Congressman Matt Gaetz Unveils the Justice For All Resolution
Washington, D.C. — Congressman Matt Gaetz (FL-01) today has introduced new legislation, known as the “Justice for All Resolution.” The resolution would require equal punishment for those who lie to Congress regardless of politics, fame, or elections.
Roger Stone, a long-time political operative, was recently arrested on five counts of allegedly lying to Congress. 29 FBI agents and 17 vehicles arrived at his house to arrest him in a pre-dawn raid. Mr. Stone, however, is one of the few people who have been prosecuted for lying to Congress.
In a 2007 essay in the Quinnipiac Law Review, Mr. P.J. Meitl wrote that “almost no one is prosecuted for lying to Congress,” and that “only six people have been convicted of perjury or related charges in relation to Congress in the last sixty years.” However, several high-profile public figures have been shown to have lied under oath, or to have knowingly provided false information, to Congress, but have faced no punishment. These include James Clapper, James Comey, John Brennan, Andrew McCabe, Eric Holder, Lois Lerner, and Hillary Clinton.
“Lying to Congress is a serious offense,” Rep. Gaetz said. “Unfortunately, it often seems that we have a two-tiered justice system at work; certain people have the book thrown at them, while others face no consequences at all for their behavior. This is unfair and wrong, and I hope to correct this with my resolution.”
Last week, Rep. Gaetz unveiled the “Justice for All Resolution” on the Fox News Channel’s Tucker Carlson Tonight. Video of the interview can be found HERE or below. Also, text of the resolution appears below, and will soon be available online:
Whereas providing false or misleading testimony to the Congress is a crime under sections 1001, 1621, and 1623 of chapter 18, United States Code;
Whereas testimony given before Congress, or any of the committees and subcommittees thereof, must be truthful;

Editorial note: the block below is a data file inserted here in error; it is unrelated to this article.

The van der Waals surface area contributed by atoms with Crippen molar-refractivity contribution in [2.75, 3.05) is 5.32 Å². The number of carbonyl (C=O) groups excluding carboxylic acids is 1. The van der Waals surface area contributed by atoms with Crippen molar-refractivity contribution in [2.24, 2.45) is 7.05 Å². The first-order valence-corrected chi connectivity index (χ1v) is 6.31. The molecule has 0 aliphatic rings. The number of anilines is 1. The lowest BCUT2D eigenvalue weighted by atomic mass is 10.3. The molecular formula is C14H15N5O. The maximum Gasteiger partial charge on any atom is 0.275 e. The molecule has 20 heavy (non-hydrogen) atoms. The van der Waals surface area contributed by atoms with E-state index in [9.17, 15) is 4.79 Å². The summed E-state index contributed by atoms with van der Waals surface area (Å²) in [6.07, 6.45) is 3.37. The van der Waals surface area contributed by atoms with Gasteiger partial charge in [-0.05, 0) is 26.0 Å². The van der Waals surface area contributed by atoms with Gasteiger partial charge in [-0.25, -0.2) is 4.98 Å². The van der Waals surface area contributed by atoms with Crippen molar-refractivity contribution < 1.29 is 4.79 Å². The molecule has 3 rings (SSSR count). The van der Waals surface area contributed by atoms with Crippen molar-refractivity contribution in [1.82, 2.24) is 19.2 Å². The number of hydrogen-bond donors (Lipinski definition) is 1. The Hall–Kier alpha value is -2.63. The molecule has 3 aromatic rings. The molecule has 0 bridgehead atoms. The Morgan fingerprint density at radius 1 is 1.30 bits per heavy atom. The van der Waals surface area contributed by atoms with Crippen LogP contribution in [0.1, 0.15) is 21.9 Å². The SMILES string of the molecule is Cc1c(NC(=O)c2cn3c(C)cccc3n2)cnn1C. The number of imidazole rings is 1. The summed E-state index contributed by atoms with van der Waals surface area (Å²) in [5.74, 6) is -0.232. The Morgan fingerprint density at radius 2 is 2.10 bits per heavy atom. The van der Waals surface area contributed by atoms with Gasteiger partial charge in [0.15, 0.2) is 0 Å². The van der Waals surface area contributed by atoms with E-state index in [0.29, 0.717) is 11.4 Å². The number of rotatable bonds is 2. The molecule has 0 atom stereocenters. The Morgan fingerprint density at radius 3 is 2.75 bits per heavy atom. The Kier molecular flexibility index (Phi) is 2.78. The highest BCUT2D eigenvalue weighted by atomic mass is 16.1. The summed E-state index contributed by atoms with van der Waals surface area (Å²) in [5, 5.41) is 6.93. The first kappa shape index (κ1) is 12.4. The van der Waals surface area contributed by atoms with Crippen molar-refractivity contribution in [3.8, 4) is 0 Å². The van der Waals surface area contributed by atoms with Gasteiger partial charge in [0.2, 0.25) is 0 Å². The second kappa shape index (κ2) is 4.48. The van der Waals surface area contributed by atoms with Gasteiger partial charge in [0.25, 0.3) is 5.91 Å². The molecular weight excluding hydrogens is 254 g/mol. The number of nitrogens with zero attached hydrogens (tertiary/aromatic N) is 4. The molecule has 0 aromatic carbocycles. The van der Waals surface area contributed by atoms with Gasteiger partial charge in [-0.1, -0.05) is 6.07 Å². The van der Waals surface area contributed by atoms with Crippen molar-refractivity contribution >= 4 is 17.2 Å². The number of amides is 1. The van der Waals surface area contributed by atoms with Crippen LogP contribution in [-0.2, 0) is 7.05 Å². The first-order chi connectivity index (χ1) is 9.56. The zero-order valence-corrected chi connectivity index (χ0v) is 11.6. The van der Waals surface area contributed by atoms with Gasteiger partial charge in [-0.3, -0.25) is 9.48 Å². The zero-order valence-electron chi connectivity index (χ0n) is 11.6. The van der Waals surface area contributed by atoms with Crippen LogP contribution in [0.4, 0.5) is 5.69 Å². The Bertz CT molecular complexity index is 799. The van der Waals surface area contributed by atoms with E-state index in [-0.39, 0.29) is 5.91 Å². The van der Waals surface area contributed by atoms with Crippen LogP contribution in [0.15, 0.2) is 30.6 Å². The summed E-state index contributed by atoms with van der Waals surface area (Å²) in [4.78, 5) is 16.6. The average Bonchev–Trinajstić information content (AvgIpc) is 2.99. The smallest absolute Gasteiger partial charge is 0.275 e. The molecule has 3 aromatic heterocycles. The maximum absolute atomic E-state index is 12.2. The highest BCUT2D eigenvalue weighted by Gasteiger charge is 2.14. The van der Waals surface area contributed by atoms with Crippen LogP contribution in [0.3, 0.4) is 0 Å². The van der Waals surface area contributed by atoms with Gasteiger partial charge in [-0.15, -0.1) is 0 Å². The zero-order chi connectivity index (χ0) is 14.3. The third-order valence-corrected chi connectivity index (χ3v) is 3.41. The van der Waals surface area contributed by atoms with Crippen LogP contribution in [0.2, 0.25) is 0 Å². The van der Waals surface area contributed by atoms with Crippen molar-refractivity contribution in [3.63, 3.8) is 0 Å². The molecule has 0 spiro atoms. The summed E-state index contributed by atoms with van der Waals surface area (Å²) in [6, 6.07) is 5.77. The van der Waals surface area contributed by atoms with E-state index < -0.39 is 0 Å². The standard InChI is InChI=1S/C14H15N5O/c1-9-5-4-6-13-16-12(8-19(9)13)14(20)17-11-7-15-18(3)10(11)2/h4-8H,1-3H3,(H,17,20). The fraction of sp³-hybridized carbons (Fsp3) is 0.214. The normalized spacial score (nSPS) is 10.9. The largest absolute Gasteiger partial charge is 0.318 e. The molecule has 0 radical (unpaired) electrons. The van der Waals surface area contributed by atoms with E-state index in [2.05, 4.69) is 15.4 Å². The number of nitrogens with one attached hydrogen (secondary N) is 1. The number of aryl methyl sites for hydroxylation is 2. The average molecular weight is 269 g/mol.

Whereas honest and forthright testimony is essential to the oversight and investigational authority of Congress;
Whereas the investigative authority of Congress has been an integral part of its operations since its establishment;
Whereas the “inquisitorial powers” of the legislature were even discussed in the Federal Convention of 1787, prior to the ratification of the Constitution;
Whereas, in 1792, a committee of the House of Representatives conducted an investigation into military losses to Native American Tribes, and the committee was explicitly empowered to “to call for such persons, papers, and records, as may be necessary to assist their inquiries”;
Whereas Roger Stone, a longtime political strategist, was recently arrested, with 29 Federal Bureau of Investigation (FBI) agents and 17 vehicles arriving at his home for a predawn raid;
Whereas the indictment of Stone revealed that the crimes for which he was arrested were one count of obstruction of proceeding, five counts of false statements, and one count of witness tampering;
Whereas Stone is one of a very small number of people who have been arrested for the crime of lying to Congress;
Whereas it has been widely recognized by Members of Congress, legal scholars, and historians that lying to Congress is a crime for which very few people have been prosecuted;
Whereas in a 2007 essay in the Quinnipiac Law Review, Mr. P.J. Meitl wrote that “almost no one is prosecuted for lying to Congress”, and that “only six people have been convicted of perjury or related charges in relation to Congress in the last sixty years”; and
Whereas the lack of convictions for lying to Congress is not due to the overwhelming truthfulness of testimony given, as it has been revealed and proven that many people have knowingly provided false statements to Congress without facing punishment, including but not limited to—